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Saffron


March 5, 2010
Yellow Rice

Though I am no painter, this I know to be true:

Throw in four primary colors onto a painting palette and mix randomly. Whatever combination you come up with, there will be a Mexican rice that catches the spirit of those tones.

Red rice, cooked in a rich base of tomato puree, onion and garlic, and sometimes chopped vegetables.  Depending on the cook and the style, sometimes red rice may end up a bit on the orange side. Green rice, either based on Poblano chile, cilantro, parsley or a combination of those, giving a beautiful range of flavors along those grassy lines.  Black rice, seasoned with cooking broth from beans in the pot. White rice, the classic yet flavorful Mexican take that can be an unpretentious yet comforting side to almost anything. And we are not even getting started.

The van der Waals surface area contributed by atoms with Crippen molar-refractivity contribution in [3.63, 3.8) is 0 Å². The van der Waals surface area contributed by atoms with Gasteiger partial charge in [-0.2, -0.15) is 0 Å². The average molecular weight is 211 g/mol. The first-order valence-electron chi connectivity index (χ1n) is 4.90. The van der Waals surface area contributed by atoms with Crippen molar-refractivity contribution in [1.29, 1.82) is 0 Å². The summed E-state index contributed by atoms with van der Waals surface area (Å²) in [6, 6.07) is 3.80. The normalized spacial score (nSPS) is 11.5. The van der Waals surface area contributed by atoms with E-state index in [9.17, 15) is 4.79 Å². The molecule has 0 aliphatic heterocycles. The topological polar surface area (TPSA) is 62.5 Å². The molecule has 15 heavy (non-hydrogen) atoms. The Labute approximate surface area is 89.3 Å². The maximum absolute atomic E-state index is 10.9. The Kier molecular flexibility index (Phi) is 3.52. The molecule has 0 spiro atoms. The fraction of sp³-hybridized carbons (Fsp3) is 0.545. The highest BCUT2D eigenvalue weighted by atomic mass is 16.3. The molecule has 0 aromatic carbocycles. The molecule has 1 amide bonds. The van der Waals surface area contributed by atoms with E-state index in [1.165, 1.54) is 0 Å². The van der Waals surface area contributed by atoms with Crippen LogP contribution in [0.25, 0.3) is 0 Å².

What many people don’t know is that Mexico also has its versions of Yellow rice.

Continue reading Old World and New World: Yellow Rice


March 4, 2010
Saffron.jpg

Saffron native to Asia, was brought to Mexico by the Spaniards, who in turn learned how to use it from the Arabs. Once in Mexico, it took strong roots especially in the Yucatan Peninsula and the South East regions.

However, since it is very expensive, there are seasonings that have been developed trying to approximate its flavor. Also, achiote seeds have been used instead, given how cheap they are, and how similar to saffron their strong taste and deep infusing color is.

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Saffron

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